Leo Varadkar has said Ireland now has an opportunity to make remote working a major part of working life.
The Tánaiste said the Government will pass a law this year that will provide employees with a right to request remote working arrangements.
The Government, Mr Varadkar said, will also introduce a legally admissible code of practice on the right to disconnect from work — a code that would cover phone calls, emails and switch-off time.
The Covid-19 pandemic has dramatically shifted how people work across the world — with many more people working either remotely or from home than before the pandemic began.
The Tánaiste said that home and remote working would become a standard arrangement for 20 per cent of public sector workers.
“We have a real opportunity now to make remote and blended working a much bigger part of normal working life,” Mr Varadkar said.
“Introducing a right to request remote working will set out a clear framework to facilitate remote and blended work options, in so far as possible. It will ensure that when an employer declines a request, there are stated reasons for doing so and conversations with workers are taking place in a structured way.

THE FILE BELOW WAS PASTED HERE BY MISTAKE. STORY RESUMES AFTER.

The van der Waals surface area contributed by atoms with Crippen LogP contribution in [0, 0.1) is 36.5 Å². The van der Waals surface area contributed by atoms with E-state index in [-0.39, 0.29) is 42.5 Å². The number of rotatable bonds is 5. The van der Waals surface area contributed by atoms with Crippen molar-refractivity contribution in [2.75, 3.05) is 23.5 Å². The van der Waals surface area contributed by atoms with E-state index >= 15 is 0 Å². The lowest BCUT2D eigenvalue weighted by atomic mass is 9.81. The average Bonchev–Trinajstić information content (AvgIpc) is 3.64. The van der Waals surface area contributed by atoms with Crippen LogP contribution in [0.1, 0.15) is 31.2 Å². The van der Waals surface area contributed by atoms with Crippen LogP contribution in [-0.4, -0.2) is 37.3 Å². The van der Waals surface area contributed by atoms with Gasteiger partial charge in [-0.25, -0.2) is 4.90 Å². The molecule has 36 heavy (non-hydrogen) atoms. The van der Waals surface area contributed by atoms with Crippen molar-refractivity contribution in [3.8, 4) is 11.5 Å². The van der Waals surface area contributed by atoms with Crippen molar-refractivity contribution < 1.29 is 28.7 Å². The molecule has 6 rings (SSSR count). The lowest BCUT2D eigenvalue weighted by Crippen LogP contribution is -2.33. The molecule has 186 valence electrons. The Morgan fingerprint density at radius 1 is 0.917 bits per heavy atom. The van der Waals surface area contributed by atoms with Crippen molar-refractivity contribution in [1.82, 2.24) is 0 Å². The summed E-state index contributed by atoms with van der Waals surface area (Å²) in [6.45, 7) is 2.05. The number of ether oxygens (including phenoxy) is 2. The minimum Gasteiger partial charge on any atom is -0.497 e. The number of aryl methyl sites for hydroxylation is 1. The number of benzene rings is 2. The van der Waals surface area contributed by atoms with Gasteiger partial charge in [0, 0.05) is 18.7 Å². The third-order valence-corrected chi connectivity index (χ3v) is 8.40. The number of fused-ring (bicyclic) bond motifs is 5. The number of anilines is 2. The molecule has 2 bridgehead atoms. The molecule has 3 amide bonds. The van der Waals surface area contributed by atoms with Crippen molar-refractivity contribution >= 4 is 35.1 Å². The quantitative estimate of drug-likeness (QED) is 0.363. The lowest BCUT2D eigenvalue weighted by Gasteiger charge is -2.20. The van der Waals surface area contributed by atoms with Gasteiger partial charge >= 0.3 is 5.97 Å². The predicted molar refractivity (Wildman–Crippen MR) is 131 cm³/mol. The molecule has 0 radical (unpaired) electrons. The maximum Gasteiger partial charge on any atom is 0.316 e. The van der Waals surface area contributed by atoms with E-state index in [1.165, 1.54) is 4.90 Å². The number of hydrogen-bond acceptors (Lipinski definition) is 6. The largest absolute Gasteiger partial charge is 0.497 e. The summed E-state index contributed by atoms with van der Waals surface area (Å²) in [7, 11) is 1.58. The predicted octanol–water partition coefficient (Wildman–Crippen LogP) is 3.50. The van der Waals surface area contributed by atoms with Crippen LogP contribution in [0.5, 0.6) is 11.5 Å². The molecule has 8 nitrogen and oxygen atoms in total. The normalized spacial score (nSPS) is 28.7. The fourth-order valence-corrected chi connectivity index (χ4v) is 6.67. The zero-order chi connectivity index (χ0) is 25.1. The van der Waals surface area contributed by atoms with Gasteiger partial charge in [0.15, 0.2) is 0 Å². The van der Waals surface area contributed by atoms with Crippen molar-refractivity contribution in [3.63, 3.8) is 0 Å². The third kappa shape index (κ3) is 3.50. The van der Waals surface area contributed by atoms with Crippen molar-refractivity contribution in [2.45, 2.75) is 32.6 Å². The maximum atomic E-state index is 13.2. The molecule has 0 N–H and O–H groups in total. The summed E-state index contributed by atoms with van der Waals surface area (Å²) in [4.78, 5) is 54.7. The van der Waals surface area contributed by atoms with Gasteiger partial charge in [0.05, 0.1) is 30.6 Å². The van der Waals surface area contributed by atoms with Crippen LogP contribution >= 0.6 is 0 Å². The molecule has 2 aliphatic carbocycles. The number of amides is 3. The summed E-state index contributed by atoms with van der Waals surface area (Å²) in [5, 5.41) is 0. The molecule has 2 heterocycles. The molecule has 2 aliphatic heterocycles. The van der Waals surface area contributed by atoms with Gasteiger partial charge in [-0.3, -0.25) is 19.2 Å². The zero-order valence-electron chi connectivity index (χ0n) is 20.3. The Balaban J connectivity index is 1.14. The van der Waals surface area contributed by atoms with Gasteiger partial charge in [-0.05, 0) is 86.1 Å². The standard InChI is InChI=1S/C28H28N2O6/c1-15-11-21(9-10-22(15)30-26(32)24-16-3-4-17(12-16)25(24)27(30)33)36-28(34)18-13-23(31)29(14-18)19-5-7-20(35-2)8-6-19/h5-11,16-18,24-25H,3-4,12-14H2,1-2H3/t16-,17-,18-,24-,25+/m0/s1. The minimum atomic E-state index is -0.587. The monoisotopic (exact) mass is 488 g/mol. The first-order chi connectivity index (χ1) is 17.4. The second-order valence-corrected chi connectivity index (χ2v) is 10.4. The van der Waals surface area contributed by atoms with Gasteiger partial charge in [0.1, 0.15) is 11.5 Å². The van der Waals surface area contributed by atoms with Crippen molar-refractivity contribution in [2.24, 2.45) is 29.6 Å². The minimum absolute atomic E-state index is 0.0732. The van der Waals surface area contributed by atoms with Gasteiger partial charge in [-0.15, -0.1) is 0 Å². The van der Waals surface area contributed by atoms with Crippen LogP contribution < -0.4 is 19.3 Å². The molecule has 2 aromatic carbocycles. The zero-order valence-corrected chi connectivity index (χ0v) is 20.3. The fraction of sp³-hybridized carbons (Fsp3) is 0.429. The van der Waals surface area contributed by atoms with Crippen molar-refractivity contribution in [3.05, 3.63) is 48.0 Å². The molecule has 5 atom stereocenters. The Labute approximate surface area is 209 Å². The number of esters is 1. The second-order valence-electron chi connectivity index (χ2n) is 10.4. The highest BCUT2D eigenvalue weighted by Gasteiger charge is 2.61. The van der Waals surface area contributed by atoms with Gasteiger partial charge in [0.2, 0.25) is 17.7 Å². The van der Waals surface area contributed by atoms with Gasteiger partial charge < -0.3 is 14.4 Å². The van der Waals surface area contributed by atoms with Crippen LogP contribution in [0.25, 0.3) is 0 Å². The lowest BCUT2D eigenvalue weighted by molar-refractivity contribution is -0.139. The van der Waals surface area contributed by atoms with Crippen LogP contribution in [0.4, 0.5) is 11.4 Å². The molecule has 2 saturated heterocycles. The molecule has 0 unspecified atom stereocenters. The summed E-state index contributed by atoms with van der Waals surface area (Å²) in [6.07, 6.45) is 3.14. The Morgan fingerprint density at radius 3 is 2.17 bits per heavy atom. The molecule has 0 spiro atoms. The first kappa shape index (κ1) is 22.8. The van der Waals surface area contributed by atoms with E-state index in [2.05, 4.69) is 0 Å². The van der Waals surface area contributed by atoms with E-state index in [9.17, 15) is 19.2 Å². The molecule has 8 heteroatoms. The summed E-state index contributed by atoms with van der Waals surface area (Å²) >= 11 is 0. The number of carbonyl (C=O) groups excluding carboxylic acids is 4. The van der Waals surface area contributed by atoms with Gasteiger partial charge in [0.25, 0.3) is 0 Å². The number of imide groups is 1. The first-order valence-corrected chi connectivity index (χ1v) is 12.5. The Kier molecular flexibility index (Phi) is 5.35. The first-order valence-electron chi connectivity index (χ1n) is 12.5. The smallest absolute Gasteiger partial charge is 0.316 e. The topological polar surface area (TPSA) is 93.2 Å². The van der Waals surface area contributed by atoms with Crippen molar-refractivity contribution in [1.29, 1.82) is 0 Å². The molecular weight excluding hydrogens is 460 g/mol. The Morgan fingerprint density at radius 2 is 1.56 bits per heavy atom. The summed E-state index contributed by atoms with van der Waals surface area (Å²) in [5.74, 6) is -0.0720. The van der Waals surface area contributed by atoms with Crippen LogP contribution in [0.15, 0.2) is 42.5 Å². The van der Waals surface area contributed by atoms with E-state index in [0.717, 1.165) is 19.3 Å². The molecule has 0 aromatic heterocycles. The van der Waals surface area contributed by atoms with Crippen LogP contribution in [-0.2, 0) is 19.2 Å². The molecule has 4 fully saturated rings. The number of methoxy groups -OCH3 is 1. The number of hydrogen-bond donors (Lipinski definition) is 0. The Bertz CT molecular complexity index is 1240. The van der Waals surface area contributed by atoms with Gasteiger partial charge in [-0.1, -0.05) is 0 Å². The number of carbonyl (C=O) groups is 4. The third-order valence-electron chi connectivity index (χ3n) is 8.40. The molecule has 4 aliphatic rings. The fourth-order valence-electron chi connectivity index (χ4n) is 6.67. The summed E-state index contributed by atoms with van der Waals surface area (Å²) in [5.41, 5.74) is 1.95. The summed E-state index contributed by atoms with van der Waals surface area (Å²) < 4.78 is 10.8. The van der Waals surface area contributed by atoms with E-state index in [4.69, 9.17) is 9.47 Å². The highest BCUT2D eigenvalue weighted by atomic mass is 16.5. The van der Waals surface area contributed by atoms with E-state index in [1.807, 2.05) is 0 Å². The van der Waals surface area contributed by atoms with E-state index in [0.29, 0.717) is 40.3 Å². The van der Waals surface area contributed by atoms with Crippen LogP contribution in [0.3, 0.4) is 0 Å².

“We recognise that remote working won’t work for everyone or for every organisation, so the Government will take a balanced approach with the new legislation.”
The Tánaiste earlier this year published Ireland’s first national remote work strategy.
At present, all employees can ask their employer for the right to work remotely, but there is no legal framework to manage that process.
In a report published on Friday by the Department of Enterprise, Trade and Employment — based on 175 submissions from works, businesses and trade unions — 84 per cent were in favour of a legal requirement for a workplace policy on remote work.
The department said the submissions will help inform the drafting of legislation, while a review of international best practice has already begun.
“The intention is to introduce a mechanism for employees to request remote working that is fair to workers but does not place an undue burden on employers. This new legislation will be a priority in the new Dáil term,” Mr Varadkar said.